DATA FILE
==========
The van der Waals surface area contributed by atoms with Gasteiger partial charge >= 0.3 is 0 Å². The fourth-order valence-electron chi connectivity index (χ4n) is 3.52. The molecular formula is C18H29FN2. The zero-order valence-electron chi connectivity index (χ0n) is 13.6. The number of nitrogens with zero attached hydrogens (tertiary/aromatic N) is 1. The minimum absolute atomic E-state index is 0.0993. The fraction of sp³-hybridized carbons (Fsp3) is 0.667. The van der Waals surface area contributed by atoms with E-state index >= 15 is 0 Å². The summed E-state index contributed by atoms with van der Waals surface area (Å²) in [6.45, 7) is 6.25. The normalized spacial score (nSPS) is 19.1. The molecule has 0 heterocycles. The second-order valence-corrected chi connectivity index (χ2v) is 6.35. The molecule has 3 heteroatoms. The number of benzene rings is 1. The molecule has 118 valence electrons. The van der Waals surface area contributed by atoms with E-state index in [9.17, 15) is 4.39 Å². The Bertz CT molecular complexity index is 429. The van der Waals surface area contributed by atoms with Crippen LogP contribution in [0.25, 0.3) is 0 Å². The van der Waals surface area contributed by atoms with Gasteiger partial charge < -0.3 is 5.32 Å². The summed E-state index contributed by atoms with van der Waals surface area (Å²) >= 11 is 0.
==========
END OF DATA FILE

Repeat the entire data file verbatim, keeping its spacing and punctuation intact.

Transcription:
The van der Waals surface area contributed by atoms with Gasteiger partial charge >= 0.3 is 0 Å². The fourth-order valence-electron chi connectivity index (χ4n) is 3.52. The molecular formula is C18H29FN2. The zero-order valence-electron chi connectivity index (χ0n) is 13.6. The number of nitrogens with zero attached hydrogens (tertiary/aromatic N) is 1. The minimum absolute atomic E-state index is 0.0993. The fraction of sp³-hybridized carbons (Fsp3) is 0.667. The van der Waals surface area contributed by atoms with E-state index >= 15 is 0 Å². The summed E-state index contributed by atoms with van der Waals surface area (Å²) in [6.45, 7) is 6.25. The normalized spacial score (nSPS) is 19.1. The molecule has 0 heterocycles. The second-order valence-corrected chi connectivity index (χ2v) is 6.35. The molecule has 3 heteroatoms. The number of benzene rings is 1. The molecule has 118 valence electrons. The van der Waals surface area contributed by atoms with E-state index in [9.17, 15) is 4.39 Å². The Bertz CT molecular complexity index is 429. The van der Waals surface area contributed by atoms with Crippen LogP contribution in [0.25, 0.3) is 0 Å². The van der Waals surface area contributed by atoms with Gasteiger partial charge < -0.3 is 5.32 Å². The summed E-state index contributed by atoms with van der Waals surface area (Å²) >= 11 is 0.